The default functionality of the link builder only adds a single item to the cart with any given link. Left like that, the usefulness of the tool was still a bit limiting. Either customers would have to click multiple links (say, in their email) to add all the recommended products to the cart or, more likely, they would click a single link to add a single item, and miss all of the other recommendations.
So, Herbsmith also took advantage of the webhooks on the link builder to add custom functionality. In this case, that meant enabling the creation of links that added multiple items to the cart all at once.
Step 3: Curating Without Constraining
Finally, Herbsmith succeeded in creating the exact system they wanted. Here’s how it works:
- New customers arrive on their site, where they are prompted to take a brief quiz about their pets’ medical and dietary needs
- The interactive quiz jots down their responses
- Rather than have an algorithm number crunch the quiz answers, an actual person on Herbsmith’s end (i.e. Dr. Bessent) reviews those answers
- Expert recommendations are made regarding products that will benefit the customer’s pets based on their unique needs
- A custom link is created that allows for all of those products to be added to their cart with a single click
- The link is added to an email that is sent to the customer, with explanations as to why the recommendations were given
- The customer clicks the link, adds the whole group of products to the cart, and then reviews the selections before clicking “purchase”
This process has three primary advantages. First, customers get the expert advice they need to make the appropriate product selections (the original value proposition). Second, it provides customers with a path to their purchase with the fewest possible steps.
Third, it allows those customers to modify their order—either by changing the products ordered or by changing the order frequency.
The result is a bespoke experience without the heavy-handedness or buyer’s remorse that would normally come with a subscription to surprise products that can’t be returned.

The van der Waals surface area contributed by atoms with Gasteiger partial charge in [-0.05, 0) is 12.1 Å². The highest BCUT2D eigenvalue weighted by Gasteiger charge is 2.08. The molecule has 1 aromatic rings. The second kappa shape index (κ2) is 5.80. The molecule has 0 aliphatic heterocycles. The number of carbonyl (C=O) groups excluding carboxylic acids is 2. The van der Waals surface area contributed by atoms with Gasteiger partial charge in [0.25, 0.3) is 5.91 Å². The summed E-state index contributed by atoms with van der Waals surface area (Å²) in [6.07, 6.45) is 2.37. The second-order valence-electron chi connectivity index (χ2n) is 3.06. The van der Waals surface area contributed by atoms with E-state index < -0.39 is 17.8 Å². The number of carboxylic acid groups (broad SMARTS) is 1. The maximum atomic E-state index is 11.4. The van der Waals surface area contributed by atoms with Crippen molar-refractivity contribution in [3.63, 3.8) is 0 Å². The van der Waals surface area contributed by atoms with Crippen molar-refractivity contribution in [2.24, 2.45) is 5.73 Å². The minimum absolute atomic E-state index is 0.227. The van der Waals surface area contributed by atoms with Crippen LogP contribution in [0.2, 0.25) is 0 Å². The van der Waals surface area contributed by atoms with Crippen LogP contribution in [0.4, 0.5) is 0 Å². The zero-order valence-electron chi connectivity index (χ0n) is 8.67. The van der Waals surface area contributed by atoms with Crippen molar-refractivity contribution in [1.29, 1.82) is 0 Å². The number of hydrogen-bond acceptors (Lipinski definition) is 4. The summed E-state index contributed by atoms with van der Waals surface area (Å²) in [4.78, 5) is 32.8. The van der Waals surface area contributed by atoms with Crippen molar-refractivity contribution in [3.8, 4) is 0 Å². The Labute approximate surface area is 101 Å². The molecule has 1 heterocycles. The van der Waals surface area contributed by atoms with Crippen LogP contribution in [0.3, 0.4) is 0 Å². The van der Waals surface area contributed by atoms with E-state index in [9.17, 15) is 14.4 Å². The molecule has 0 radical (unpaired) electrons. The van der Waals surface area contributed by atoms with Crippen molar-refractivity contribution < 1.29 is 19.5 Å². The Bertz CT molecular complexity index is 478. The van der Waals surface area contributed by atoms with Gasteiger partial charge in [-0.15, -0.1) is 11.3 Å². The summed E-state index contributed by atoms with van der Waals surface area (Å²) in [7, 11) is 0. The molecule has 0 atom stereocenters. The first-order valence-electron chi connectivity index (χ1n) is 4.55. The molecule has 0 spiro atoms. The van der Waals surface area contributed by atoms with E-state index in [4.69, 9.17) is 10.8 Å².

How the Technology Affects the Bottom line
Let’s take a look now at how these tactics (and the system that enables them) have been influencing the sales of these brands.
Both brands connected to QPilot in January 2019. Since then, they’ve seen meteoric growth. In this year alone, both sites have increased their scheduled order count by an average of 50%.
Herbsmith currently sees a typical customer lifetime of 323 days (10 months). The Simple Food Project has an average lifetime revenue of $641.18 for repeat customers, and sees a typical customer lifetime of 297 days (nine months).
They measure customer lifetime by the average number of days a scheduled order remains active (rather than cycle counts). This provides a more accurate depiction of how long customers are active, since cycles vary in length, and don’t always line up perfectly with the start and end of the customer’s journey.
For example, a scheduled order may be active for 153 days (five months), but only have a cycle count of three if the cycle they’ve set is longer than a month. In other words, the flexibility of the system has required a slight change in reporting practices to facilitate a more correct representation of the brands’ success.
For products like these, which are needed on a recurring basis (and usually a monthly basis at that), scheduled order subscriptions or autoship are perfect. More importantly, the right scheduled order system allows brands to offer the customer experience they’ve always dreamed of.
That’s not just true for them, though. With the right system, and the right strategy in place, just about any ecommerce brand can provide this kind of value to their market, and see this kind of growth as a result.
Find out how powerful and customized your subscriptions can be on Autoship and reach out today.